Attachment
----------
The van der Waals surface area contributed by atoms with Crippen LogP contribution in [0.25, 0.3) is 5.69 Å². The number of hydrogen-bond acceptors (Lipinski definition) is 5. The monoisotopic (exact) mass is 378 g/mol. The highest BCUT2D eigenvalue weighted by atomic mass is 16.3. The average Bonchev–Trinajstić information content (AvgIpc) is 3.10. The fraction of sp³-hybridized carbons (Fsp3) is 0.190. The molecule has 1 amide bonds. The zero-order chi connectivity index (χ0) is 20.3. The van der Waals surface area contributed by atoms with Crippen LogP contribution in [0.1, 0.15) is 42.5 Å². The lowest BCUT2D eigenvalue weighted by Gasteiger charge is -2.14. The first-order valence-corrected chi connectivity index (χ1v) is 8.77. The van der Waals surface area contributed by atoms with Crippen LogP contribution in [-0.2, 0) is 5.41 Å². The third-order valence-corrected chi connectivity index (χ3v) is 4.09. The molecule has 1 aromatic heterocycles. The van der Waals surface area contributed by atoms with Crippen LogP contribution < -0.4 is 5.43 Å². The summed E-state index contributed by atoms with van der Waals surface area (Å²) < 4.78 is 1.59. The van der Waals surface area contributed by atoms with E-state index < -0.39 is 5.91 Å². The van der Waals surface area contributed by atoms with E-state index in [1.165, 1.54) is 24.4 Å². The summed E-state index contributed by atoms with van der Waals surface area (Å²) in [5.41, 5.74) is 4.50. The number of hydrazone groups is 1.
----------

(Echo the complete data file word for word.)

The van der Waals surface area contributed by atoms with Crippen LogP contribution in [0.25, 0.3) is 5.69 Å². The number of hydrogen-bond acceptors (Lipinski definition) is 5. The monoisotopic (exact) mass is 378 g/mol. The highest BCUT2D eigenvalue weighted by atomic mass is 16.3. The average Bonchev–Trinajstić information content (AvgIpc) is 3.10. The fraction of sp³-hybridized carbons (Fsp3) is 0.190. The molecule has 1 amide bonds. The zero-order chi connectivity index (χ0) is 20.3. The van der Waals surface area contributed by atoms with Crippen LogP contribution in [0.1, 0.15) is 42.5 Å². The lowest BCUT2D eigenvalue weighted by Gasteiger charge is -2.14. The first-order valence-corrected chi connectivity index (χ1v) is 8.77. The van der Waals surface area contributed by atoms with Crippen LogP contribution in [-0.2, 0) is 5.41 Å². The third-order valence-corrected chi connectivity index (χ3v) is 4.09. The molecule has 1 aromatic heterocycles. The van der Waals surface area contributed by atoms with Crippen LogP contribution < -0.4 is 5.43 Å². The summed E-state index contributed by atoms with van der Waals surface area (Å²) < 4.78 is 1.59. The van der Waals surface area contributed by atoms with E-state index < -0.39 is 5.91 Å². The van der Waals surface area contributed by atoms with E-state index in [1.165, 1.54) is 24.4 Å². The summed E-state index contributed by atoms with van der Waals surface area (Å²) in [5.41, 5.74) is 4.50. The number of hydrazone groups is 1.